• P. Frank Winslow in F Paul Wilson's "Repairman Jack" novel Bloodline. Amusingly, Winslow has a character called Jake Fixx to reflect Wilson's Repairman Jack....O.K, the recursion is starting to hurt.
  • Possibly (according to several fan theories) Pseudonymous Bosch in The Name of This Book Is Secret and If You're Reading This, It's Too Late.
    • Basically proven in the fourth book, when Max-Ernest sees himself in the mirror as the author...kind of. He also likes chocolate as much as him, so...yeah.
  • Children's picture book We're Off To Look For Aliens contains an obvious Author Stand In who writes a Book Within A Book that you can actually read, as it's physically a Book Within A Book featuring an obvious Author Stand In. In a Twist Ending, the Book Within A Book is a true story.
  • Robert Asprin's novels Dragons Wild and Dragons Luck are mostly set in the French Quarter of New Orleans (where Asprin lived in real life), and feature brief but ongoing cameos by a Cool and Mysterious Badass nicknamed (sigh) "Maestro" who is blatantly modeled on Asprin himself. Then, in Asprin's (more-or-less) last published novel NO Quarter, Maestro becomes one of the main characters.
  • Kurt Vonnegut invented a sci-fi author character, Kilgore Trout, who was originally based on another real person, but later developed into his own avatar for purposes of self-deprecation...or self-abuse.
    • Vonnegut also appears directly in Breakfast of Champions, where he tries to free his characters from his writing while still writing their lives in real time. He personally apologizes to Kilgore Trout on this occasion.
      • And there's Slaughterhouse-Five, which also has himself as a (very minor) character. Justified in that the novel is loosely based on his own experiences in WWII.
  • The character Grigoriy Aleksandrovich Pechorin in Mikhail Lermontov's A Hero of Our Time fits this trope perfectly. So much so that, much like Pechorin, Lermontov had an obsession with dueling—which ultimately lead to his death.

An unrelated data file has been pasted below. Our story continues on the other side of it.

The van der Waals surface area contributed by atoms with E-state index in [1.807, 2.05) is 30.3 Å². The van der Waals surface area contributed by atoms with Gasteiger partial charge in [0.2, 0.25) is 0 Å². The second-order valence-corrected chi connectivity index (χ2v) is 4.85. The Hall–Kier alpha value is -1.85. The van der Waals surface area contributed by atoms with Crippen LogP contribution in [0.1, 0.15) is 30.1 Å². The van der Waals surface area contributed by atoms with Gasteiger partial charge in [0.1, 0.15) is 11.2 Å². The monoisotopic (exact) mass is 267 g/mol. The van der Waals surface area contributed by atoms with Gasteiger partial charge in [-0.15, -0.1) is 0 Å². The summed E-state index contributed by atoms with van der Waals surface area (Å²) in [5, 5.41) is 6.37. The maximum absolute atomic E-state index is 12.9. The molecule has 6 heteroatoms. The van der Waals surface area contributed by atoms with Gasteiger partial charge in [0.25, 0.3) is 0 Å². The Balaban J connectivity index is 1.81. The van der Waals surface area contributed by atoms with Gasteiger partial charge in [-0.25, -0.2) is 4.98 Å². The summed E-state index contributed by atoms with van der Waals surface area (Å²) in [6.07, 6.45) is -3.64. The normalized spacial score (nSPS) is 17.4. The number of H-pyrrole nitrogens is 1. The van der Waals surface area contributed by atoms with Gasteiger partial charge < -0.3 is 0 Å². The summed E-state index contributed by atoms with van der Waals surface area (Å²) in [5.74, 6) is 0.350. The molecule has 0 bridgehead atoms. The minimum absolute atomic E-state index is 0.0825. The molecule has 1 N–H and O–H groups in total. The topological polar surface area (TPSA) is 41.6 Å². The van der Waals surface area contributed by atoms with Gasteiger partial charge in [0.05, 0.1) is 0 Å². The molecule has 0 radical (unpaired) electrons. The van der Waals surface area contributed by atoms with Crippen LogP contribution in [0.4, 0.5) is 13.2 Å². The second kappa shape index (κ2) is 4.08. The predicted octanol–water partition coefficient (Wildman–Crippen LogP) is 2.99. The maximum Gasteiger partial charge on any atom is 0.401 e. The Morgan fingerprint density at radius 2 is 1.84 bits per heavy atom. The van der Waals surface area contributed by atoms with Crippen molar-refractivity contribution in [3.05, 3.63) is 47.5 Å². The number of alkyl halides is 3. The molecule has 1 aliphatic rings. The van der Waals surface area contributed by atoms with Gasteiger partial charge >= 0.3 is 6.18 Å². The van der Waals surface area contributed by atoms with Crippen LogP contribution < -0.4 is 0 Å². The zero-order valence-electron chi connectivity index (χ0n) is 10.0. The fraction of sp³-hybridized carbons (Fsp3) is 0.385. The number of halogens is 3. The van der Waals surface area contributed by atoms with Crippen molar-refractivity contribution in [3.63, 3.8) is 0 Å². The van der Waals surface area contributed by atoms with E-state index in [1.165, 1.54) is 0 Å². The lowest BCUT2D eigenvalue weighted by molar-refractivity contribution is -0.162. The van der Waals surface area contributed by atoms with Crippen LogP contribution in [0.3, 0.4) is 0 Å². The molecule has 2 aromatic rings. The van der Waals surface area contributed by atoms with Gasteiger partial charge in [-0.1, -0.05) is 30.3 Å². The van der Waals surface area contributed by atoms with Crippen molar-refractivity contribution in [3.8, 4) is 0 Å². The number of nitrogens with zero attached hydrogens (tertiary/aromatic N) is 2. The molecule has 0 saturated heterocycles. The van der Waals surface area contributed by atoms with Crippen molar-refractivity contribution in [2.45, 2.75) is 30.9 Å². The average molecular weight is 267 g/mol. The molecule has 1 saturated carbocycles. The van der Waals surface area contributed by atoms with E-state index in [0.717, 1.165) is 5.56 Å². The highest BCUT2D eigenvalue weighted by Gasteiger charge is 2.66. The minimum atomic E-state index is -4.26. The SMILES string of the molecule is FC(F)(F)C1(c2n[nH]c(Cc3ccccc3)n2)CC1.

• Multatuli's novel Max Havelaar actually has multiple, which the author admits in a fourth-wall breaking monologue near the end.
  • Max Frei in Labyrinths of Echo fulfills a sort of unholy trinity. He's named after the author's pen name, he's far more powerful than the other characters, and he becomes popular rather than staying the friendless nerd he used to be. The funny thing is that this series is really popular in Russia.
    • Not sure why it's funny for a Russian series written by a Russian author for Russian readers to be popular in Russia. I'd also dispute it as an Author Avatar example, the character is not named after the pen name, but rather the books are presented a fictional autobiography. The last book in the original series explains to the readers why it was necessary that they should read it and love it.
  • A.P. (Alan Patrick) Herbert's "Albert Haddock", defendant in numerous preposterous law cases in Misleading Cases In The Common Law. According to Herbert, Haddock's middle name was probably Percival.
  • Drosselmeyer in The Nutcracker has been claimed to be a self-portrait by the author ETA Hoffmann.
  • Louis in the Wayside School series.
  • Most novels by Edgar Rice Burroughs have a Framing Device where a character who is obviously Burroughs is visited by a character (such as John Carter) who tells them the main story of the novel. Oddly, while the framing character does seem to be Edgar Rice Burroughs (he lives in Tarzana and sometime characters allude to previous books he has published) some of his biographical details are slightly different, he grew up in the antebellum South rather than Chicago and he has been on giant hunting safaris and other huge adventures the real Burroughs rarely had.
  • Stephen King does this in The Dark Tower books. He writes himself in a warts-and-all snapshot of his life, including his alcoholism and his now-famours car crash injury. The main characters of the books rescue him after the accident, convince him to quit drinking and basically convince him he's God.
    • On the other hand, while the characters have to save him to ensure that their story gets finished, it's clear that they aren't obligated to like him.
    • They didn't really convince him that he was God. He got that idea after the first time they visited. By the second time, when they rescue him from the car crash, he has realized that he's not God, but rather the person that God decided to speak through to tell the story.
    • In general, King is really fond of authors as main characters. The main character of "Misery" has written a long series of popular genre-novels (historical romance, rather than horror), but wants to write more "serious" fiction, and is kidnapped by an obsessed fan. More egregiously, the hero of "It" is a successful horror writer, whose novel is being made into a movie, with some flashbacks to explain how thoroughly his success proves wrong his snobby, pretentious writing professor, who sneered at all that genre stuff. The relationship between character and author in "Misery" is really interesting; in "It" it's just an embarrassment. Interestingly enough, the protagonist of 1408 writes nonfiction "scary" books, all about supposedly haunted hotels, and the hotel manager comments on how cynical his work seems.